Visualizing Big Data with 3D CAVE
Scientists at the University of Chicago are creating a Star-Trek-like holodeck to push science fiction closer to science fact. The new wraparound 3D environment allows researchers to stroll through the human brain, hover over the surface of Mars or travel through a virtual hurricane.
72 stereoscopic liquid crystal display panels project anything a scientist can imagine in three dimensions on an eight-foot screen that encircles the researcher 320 degrees.
Despite it’s high “cool” factor, its remarkable resemblance to Ray Bradbury’s 1950s sci-fi rumination of a child’s nursery and the Star Trek holodeck, this virtual playground is going to do some serious science.
The University of Illinois computer scientist says, “CAVEs are essentially fantastic lenses for bringing data into focus.” He anticipates rolling out CAVEs across the country to look at large-scale data and help scientists understand what their research means.Leigh says this type of virtual world could also be a training ground for doctors that could also improve patient care. He thinks drug companies could use it to model the way new drugs bind to proteins in the human body and he says car designers could even virtually drive their new models.
Brain surgeon Ali Alaraj tells the Associated Press about the first time he saw the brain using the CAVE2. He says, “You can walk between the blood vessels. You can look at the arteries below. You can look at the arteries from the side…that was science fiction to me.”
But room-sized CAVE2s aren’t cheap. In fact, the newest version which was revealed to the world at Chicago Ideas Week in October cost about $1 million. That’s half the price of the first version with was over $2 million, according to the National Science Foundation, which put up much of the funding for the project along with the Department of Energy.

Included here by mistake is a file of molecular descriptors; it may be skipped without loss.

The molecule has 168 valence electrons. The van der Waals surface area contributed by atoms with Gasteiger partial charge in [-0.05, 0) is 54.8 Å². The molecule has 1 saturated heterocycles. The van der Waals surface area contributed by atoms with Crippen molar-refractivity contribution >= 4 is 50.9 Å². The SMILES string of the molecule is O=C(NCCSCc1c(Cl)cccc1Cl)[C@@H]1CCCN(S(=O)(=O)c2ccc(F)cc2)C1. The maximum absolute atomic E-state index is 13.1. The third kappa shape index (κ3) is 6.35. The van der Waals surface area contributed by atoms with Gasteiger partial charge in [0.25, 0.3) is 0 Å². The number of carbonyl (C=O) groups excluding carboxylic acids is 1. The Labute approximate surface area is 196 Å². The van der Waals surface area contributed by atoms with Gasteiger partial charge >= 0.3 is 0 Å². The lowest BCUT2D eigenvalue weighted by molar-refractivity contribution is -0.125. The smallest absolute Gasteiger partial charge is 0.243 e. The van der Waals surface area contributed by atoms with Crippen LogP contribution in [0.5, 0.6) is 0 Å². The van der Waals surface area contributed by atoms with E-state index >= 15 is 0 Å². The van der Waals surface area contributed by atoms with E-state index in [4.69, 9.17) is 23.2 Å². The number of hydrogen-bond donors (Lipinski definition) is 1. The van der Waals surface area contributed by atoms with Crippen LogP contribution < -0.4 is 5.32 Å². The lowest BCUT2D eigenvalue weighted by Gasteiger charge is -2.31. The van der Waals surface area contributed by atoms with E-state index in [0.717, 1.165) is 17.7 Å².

The CAVE2 immerses people into worlds too large, too small, too dangerous, too remote, or too complex to be viewed otherwise.
Andreas Linninger says, “We were flabbergasted.”
The University of Illinois at Chicago neurosurgeon used the CAVE2 to solve a problem with his computer model that prevented his team from finding a brain aneurysm in a patient.
For years, Linninger and and other neurosurgeons have painstakingly used laptop and desktop computers to evaluate patient-specific images, which had been interpreted by computer algorithms to represent the brain and its blood flow in 3D. They pieced together arteries, veins and micro-vessels to create three-dimensional, full-brain models that physiologically mirrored the brains of individual patients, including a particular patient whose cerebrovascular system they were trying to accurately model.
But it wasn’t until spending just a few minutes inside the CAVE2 that the team recognized they had inaccurately connected some arteries which confounded the whole model.
He says, “We had been looking at computer models of a particular patient’s brain for several months but within five minutes of putting the model into the CAVE2, the chief endovascologist said we had connected certain arteries in a way that was inconsistent with anatomy.”
The neurosurgeons were limited by the image spatial resolution of today’s best computers and they just couldn’t see the problem. So with all their data loaded into the virtual environment they could get inside the brain, walk around and see what wasn’t quite right.
Leigh says, “Today, almost all science is e-science so that much of the data scientists investigate is collected, stored and analyzed digitally.” That makes it easy to be fed into systems like CAVE2.And the CAVE2 can handle the deluge of data that a lot of science creates. Scientists can create simulations based on their data to explore distant planets, the center of violent storms or even a new building that isn’t yet constructed.
Leigh says, “Scientific phenomena are observed with new types of digital instruments, including sensors and robotic autonomous exploration vehicles capable of collecting data at ever-increasing resolutions. Natural phenomena from global weather systems to chemical reactions at the atomic level, for instance, may now be simulated inside supercomputers, generating massive amounts of data.”
Looking at giant data sets as a series of numbers, coordinates, temperatures or other points of inquiry does little to tell the story of what’s being observed. But to create a 3D model and then input that into a system that allows full interaction suddenly opens doors to exploring the world in a new and exciting way. This type of technology allows scientists to immerse themselves in their work, solve big problems and get a fresh perspective on the research.